That's just fine with the rest of the world. With the exception of Russia, which doesn't have anything to export except oil, crisis victims from South Korea to Brazil are buyers, not producers -- oil at 13 bucks a barrel is about their best chance for a speedy recovery, and in the meantime they don't need much of it. Which leaves OPEC countries selling their lifeblood at a loss and powerless to close the wound. Flies on the wall in Vienna this week should get an earful of nostalgia for those glorious '70s.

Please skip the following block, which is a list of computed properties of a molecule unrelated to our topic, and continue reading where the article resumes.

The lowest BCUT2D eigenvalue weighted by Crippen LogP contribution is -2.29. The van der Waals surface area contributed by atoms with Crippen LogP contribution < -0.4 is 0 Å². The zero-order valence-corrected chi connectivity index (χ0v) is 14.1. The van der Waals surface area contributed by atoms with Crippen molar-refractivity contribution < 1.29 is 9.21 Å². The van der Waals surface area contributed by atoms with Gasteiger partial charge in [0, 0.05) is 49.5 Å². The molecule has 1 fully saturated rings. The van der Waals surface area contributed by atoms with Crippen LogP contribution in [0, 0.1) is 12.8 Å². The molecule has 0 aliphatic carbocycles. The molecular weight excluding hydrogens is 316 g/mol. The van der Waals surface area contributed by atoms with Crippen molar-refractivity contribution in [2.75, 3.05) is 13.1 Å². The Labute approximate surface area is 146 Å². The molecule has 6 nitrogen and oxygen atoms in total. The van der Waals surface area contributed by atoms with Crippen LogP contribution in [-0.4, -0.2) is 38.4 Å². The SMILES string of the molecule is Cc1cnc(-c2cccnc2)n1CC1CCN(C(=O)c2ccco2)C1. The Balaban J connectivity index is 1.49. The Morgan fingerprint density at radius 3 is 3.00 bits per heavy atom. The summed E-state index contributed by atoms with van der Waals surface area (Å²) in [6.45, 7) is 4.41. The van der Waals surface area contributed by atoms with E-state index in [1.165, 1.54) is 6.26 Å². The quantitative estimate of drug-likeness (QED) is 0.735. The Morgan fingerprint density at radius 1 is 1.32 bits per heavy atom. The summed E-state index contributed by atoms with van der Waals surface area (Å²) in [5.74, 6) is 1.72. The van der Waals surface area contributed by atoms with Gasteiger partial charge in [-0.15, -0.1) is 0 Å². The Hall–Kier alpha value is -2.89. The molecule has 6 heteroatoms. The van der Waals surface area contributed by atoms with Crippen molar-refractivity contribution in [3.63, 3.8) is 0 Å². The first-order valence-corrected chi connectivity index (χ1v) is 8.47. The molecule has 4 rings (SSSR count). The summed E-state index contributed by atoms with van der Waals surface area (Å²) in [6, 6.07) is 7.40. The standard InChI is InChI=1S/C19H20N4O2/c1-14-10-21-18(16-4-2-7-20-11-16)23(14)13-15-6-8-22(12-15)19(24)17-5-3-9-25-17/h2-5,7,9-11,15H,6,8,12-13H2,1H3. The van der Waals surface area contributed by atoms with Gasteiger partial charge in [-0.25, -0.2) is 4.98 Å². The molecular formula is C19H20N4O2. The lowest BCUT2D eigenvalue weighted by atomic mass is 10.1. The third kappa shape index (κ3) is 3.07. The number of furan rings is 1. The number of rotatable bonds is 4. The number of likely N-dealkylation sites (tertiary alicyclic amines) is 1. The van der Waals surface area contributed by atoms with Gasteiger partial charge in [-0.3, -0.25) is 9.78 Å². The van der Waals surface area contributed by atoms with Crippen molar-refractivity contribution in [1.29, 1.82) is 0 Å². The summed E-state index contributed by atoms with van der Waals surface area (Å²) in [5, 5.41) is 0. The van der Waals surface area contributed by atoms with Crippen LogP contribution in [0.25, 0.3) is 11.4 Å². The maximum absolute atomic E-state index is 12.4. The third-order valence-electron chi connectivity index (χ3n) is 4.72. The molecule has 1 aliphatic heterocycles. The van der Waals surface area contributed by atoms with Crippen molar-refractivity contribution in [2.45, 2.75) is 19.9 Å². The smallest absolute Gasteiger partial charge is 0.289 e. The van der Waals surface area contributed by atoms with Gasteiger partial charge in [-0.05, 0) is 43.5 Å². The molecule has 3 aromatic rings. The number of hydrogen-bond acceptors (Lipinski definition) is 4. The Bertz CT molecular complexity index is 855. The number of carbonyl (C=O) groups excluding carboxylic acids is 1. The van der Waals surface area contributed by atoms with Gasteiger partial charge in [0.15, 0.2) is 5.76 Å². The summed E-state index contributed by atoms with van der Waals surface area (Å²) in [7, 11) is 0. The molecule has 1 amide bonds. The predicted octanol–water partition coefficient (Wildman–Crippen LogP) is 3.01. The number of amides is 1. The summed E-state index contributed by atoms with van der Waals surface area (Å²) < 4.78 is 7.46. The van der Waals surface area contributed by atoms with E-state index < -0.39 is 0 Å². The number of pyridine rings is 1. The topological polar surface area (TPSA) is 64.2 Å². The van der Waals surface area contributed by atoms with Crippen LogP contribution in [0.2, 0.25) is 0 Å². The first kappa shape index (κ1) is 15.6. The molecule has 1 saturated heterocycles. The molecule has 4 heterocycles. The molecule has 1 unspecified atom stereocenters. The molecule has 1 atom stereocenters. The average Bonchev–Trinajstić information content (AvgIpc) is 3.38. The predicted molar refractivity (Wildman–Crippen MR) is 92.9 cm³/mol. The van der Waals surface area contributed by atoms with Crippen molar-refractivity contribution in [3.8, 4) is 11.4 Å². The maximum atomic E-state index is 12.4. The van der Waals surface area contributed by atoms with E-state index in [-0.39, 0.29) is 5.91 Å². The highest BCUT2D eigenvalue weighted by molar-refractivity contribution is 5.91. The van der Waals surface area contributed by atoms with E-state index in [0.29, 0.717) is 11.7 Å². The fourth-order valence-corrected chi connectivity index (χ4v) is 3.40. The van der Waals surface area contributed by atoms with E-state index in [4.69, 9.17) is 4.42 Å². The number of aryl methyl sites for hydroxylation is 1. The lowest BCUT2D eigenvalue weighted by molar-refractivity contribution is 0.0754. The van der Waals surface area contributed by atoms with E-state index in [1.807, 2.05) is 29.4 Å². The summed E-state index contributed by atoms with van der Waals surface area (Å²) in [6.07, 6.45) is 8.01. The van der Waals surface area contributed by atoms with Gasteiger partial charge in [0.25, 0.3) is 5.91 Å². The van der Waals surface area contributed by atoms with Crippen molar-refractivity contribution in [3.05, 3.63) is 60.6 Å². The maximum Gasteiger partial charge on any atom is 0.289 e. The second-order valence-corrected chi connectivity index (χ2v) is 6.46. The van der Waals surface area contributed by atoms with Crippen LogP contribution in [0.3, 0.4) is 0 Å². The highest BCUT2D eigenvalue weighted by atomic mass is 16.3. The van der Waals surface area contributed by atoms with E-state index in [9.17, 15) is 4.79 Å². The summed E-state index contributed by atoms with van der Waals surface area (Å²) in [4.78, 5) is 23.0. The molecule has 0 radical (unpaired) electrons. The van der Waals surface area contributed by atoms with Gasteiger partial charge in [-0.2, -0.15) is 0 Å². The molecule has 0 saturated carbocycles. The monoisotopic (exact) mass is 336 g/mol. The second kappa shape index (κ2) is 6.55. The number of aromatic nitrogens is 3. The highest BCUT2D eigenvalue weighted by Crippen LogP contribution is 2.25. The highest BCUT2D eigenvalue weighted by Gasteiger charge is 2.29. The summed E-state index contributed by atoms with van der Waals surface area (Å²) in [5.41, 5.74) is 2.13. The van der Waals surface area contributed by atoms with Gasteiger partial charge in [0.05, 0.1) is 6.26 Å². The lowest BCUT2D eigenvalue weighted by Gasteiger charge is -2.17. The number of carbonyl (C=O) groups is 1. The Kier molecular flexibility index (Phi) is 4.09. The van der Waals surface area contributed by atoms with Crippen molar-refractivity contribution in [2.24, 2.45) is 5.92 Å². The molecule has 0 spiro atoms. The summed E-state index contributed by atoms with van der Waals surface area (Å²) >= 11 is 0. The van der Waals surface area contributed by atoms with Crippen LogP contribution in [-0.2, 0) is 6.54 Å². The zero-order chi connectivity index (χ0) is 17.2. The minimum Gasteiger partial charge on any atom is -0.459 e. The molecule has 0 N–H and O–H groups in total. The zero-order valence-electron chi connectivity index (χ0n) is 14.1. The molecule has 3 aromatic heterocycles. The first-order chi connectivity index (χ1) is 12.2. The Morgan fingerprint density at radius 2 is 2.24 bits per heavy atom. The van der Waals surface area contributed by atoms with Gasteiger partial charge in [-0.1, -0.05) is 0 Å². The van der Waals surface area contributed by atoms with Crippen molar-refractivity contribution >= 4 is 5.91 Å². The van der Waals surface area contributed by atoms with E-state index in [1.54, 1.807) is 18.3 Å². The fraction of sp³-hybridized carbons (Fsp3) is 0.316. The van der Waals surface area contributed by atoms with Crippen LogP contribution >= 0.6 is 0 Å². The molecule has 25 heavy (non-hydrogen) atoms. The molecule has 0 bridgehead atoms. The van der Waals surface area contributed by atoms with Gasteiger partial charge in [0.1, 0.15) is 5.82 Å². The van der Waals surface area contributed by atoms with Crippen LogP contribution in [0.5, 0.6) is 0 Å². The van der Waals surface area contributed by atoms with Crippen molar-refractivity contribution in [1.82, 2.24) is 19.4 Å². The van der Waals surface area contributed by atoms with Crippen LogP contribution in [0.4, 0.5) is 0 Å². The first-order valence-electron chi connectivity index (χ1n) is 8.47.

VIENNA: Once mighty, the OPEC that met in Vienna on Wednesday is a fractured, obsolete cartel desperate to push the price of a barrel of oil somewhere above that of a bag of desert sand. TIME senior economics reporter Bernard Baumohl puts it plainly: it's hopeless. "None of the members are willing to cut production, and when they do, the gap is happily filled by non-member like Mexico," he says. "As long as the global economy is in a slowdown and energy demand is weak, the price isn't going to go up anytime soon."